Wednesday, August 30, 2006

Spurgeon on Our Chief Tormentors

"Many of God's people are constantly under apprehensions of calamities which will never occur to them, and they suffer far more in merely dreading them than they would have to endure if they actually came upon them. In their imagination, there are rivers in their way, and they are anxious to know how they shall wade through them, or swim across them. There are no such rivers in existence, but they are agitated and distressed about them....They stab themselves with imaginary daggers, they starve themselves in imaginary famines, and even bury themselves in imaginary graves. Such strange creatures are we that we probably smart more under blows which never fall upon us than we do under those which do actually come. The rod of God does not smite us as sharply as the rod of our own imagination does; our groundless fears are our chief tormentors."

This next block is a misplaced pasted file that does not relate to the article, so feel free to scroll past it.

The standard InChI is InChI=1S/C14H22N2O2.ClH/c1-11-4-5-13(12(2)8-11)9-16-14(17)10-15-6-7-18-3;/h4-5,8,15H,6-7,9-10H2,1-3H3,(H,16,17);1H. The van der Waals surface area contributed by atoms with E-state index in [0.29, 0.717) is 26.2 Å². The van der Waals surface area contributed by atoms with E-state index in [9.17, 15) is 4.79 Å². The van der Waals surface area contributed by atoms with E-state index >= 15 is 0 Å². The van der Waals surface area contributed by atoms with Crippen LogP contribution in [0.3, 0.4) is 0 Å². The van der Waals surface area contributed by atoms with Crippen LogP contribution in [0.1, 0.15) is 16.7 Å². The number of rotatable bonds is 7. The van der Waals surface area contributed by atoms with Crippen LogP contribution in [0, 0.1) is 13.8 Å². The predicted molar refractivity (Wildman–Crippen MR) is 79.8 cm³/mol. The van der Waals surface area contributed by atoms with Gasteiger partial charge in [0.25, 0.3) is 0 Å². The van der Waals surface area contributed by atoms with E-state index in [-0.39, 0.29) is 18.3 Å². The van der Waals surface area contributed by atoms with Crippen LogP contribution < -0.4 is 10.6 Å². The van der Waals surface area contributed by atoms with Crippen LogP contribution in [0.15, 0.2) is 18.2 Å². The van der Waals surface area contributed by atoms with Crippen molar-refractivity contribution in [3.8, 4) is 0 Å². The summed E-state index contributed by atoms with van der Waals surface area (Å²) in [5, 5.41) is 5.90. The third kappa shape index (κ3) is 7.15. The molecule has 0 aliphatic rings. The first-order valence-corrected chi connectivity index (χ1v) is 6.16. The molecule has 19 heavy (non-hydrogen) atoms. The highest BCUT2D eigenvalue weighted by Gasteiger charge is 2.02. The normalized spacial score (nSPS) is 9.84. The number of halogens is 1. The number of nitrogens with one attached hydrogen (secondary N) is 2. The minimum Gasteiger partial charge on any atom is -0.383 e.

From C. H. Spurgeon's sermon, "Our Needless Fears," quoted in
Will Medicine Stop the Pain?: Finding God's Healing for Depression, Anxiety & Other Troubling Emotions by Elyse Fitzpatrick and Laura Hendrickson, M.D.

4 comments:

Jabbok said...

Why is it that we are still quoting Spurgeon? Because He is the most relevant and down to earth person we could listen to today.

"Such strange creatures are we that we probably smart more under blows which never fall upon us than we do under those which do actually come. The rod of God does not smite us as sharply as the rod our own imagination does; our groundless fears are our chief tormentors."

These two sentences struck me harder than the last four sermons that I've listened to. It was timely.

Thanks for posting.

KP said...

You're most welcome. That passage struck my own heart so I posted it in hope that it would be helpful to someone else. I appreciate your letting me know it was.

Danielle said...

That's so true. I think Americans in general do this, not just fundamentalist Christians. It's perpetuated by our culture.

read with open eyes said...

Are the calamities that do come worse for our having feared them? Job 3:25: For the thing which I greatly feared is come upon me, and that which I was afraid of is come unto me.